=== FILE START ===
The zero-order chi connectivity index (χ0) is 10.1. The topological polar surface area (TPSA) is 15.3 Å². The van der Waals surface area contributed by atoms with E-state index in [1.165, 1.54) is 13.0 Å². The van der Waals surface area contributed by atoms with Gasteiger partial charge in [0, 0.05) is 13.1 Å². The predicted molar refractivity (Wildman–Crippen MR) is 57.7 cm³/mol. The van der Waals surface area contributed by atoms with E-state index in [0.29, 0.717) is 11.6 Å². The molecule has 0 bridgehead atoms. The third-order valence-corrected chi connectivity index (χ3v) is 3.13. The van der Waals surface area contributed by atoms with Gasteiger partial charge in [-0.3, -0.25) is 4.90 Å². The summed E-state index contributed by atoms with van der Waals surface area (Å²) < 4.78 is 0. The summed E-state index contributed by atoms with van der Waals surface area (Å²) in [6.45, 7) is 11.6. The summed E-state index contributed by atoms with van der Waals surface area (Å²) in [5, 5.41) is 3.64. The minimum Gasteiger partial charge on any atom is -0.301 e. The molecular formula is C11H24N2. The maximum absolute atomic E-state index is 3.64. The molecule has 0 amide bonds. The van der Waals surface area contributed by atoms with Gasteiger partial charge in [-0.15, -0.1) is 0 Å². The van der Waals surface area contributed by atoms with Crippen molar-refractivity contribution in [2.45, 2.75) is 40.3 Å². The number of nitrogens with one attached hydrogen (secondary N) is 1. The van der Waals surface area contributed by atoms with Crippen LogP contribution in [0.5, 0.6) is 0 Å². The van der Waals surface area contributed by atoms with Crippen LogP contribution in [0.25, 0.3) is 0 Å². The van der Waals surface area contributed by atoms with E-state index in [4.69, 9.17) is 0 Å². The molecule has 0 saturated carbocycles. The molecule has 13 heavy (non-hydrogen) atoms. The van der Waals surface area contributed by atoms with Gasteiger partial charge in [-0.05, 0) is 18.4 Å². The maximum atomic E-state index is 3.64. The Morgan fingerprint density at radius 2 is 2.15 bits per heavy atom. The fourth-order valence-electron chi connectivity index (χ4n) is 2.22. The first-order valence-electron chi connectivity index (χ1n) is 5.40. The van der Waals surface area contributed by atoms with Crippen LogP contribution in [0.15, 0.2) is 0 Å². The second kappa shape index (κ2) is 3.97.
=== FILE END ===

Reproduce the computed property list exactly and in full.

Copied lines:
The zero-order chi connectivity index (χ0) is 10.1. The topological polar surface area (TPSA) is 15.3 Å². The van der Waals surface area contributed by atoms with E-state index in [1.165, 1.54) is 13.0 Å². The van der Waals surface area contributed by atoms with Gasteiger partial charge in [0, 0.05) is 13.1 Å². The predicted molar refractivity (Wildman–Crippen MR) is 57.7 cm³/mol. The van der Waals surface area contributed by atoms with E-state index in [0.29, 0.717) is 11.6 Å². The molecule has 0 bridgehead atoms. The third-order valence-corrected chi connectivity index (χ3v) is 3.13. The van der Waals surface area contributed by atoms with Gasteiger partial charge in [-0.3, -0.25) is 4.90 Å². The summed E-state index contributed by atoms with van der Waals surface area (Å²) < 4.78 is 0. The summed E-state index contributed by atoms with van der Waals surface area (Å²) in [6.45, 7) is 11.6. The summed E-state index contributed by atoms with van der Waals surface area (Å²) in [5, 5.41) is 3.64. The minimum Gasteiger partial charge on any atom is -0.301 e. The molecular formula is C11H24N2. The maximum absolute atomic E-state index is 3.64. The molecule has 0 amide bonds. The van der Waals surface area contributed by atoms with Gasteiger partial charge in [-0.15, -0.1) is 0 Å². The van der Waals surface area contributed by atoms with Crippen molar-refractivity contribution in [2.45, 2.75) is 40.3 Å². The number of nitrogens with one attached hydrogen (secondary N) is 1. The van der Waals surface area contributed by atoms with Crippen LogP contribution in [0.5, 0.6) is 0 Å². The van der Waals surface area contributed by atoms with Crippen LogP contribution in [0.25, 0.3) is 0 Å². The van der Waals surface area contributed by atoms with E-state index in [4.69, 9.17) is 0 Å². The molecule has 0 saturated carbocycles. The molecule has 13 heavy (non-hydrogen) atoms. The van der Waals surface area contributed by atoms with Gasteiger partial charge in [-0.05, 0) is 18.4 Å². The maximum atomic E-state index is 3.64. The Morgan fingerprint density at radius 2 is 2.15 bits per heavy atom. The fourth-order valence-electron chi connectivity index (χ4n) is 2.22. The first-order valence-electron chi connectivity index (χ1n) is 5.40. The van der Waals surface area contributed by atoms with Crippen LogP contribution in [0.15, 0.2) is 0 Å². The second kappa shape index (κ2) is 3.97.